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Antiepileptic drugs (AED) are widely used for treatment not only of epilepsy but also of various psychiatric disorders such as schizophrenia and mood disorder. Although drowsiness, drug eruption, leukocytopenia and psychiatric symptoms are known as side-effects of AED, little attention has been paid to morphological changes in the central nervous system, except for cerebellar atrophy by phenytoin.1 A few cases of a transient lesion in the splenium of the corpus callosum (SCC) possibly caused by AED were reported in other countries,2,3 although no cases had been reported in Japan until now. This is the first report of such a case in Japan.

The patient was a 24-year-old woman. She did not have a history of epilepsy, alcoholic abuse or neurological disorders. Her brother had epileptic psychosis. At age 21, compulsion appeared for the first time. She began to wash her hands seven or eight times a day. When she was 23, headache in the right side appeared, sometimes accompanied by vertigo and scotoma as aura. She took acetaminophen approximately 1800 mg a day to control the headache. At age 24 she was diagnosed to have obsessive–compulsive disorder, migraine and analgesic abuse and was admitted to Yokohama City University Hospital.

At admission the patient complained of compulsion and headache. She did not exhibit interhemispheric symptoms; nor were there abnormal neurological findings. Brain magnetic resonance imaging (MRI) showed no abnormalities. Electroencephalogram (EEG) showed normal background activity associated with sporadic spike waves in the bilateral temporal regions.

After admission the patient stopped taking acetaminophen. On the 12th day of hospitalization, daily administration of carbamazepine (400 mg) began because abnormal EEG findings suggested that her headache was probably caused by epilepsy. On the 33rd day, carbamazepine was withdrawn because of leukocytopenia (white blood cells (WBC), 2400/µL). Serum concentration of carbamazepine was 6.6 mg/L (normal therapeutic level is 4.0–10.0 mg/L). Administration of neuroleptics (levomepromazine 15 mg/day and chlorpromazine 25 mg/day) started to control strong anxiety that leads to compulsion. On the 44th day, brain MRI showed a clear, well-defined lesion in the SCC with reduced T1 and increased T2 signal intensities (Fig. 1). At that time neither abnormal neurological findings nor interhemispheric symptoms were found. Serum concentrations of carcinoembryonic antigen and cancer antigen 19-9 (tumor markers) were normal. A lumbar puncture showed clear cerebrospinal fluid with normal dynamics, and cerebrospinal fluid concentration of IgG was normal. On the 51st day, brain MRI showed decrease of the lesion in size. On the 68th day the lesion virtually disappeared. On the 90th day her EEG showed no epileptic discharges. Because of relief from headache and compulsion, the patient was discharged on the 118th day. Six months later the lesion had disappeared completely.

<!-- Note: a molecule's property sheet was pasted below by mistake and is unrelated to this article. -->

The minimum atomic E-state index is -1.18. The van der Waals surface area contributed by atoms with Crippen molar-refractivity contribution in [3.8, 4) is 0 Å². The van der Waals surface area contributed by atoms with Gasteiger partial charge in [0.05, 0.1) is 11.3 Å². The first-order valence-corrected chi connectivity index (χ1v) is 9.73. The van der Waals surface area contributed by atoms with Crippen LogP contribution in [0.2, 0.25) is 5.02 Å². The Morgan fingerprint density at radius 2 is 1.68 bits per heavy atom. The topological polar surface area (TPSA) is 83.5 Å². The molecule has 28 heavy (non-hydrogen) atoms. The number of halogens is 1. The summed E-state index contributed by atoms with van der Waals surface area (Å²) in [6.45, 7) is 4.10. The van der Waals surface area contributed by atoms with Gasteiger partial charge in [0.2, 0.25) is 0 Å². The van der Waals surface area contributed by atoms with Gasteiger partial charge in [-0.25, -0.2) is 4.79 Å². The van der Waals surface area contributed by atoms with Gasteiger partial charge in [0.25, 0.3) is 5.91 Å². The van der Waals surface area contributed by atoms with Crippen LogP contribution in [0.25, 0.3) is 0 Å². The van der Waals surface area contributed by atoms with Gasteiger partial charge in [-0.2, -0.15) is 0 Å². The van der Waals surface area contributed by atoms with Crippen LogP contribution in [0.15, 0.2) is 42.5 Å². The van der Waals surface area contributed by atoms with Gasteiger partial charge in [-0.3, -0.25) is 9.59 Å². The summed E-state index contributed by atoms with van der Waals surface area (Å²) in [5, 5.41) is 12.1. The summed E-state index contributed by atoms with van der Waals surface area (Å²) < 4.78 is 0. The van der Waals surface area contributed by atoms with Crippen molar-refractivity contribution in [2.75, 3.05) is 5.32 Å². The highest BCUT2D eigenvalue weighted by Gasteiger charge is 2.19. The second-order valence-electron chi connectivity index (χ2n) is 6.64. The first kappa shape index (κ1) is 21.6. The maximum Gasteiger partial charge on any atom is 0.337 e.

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Figure 1.  T2-weighted magnetic resonance image of the brain on the 44th day of hospitalization shows a clear, well-defined lesion in the splenium of the corpus callosum (shown with arrow).

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Comment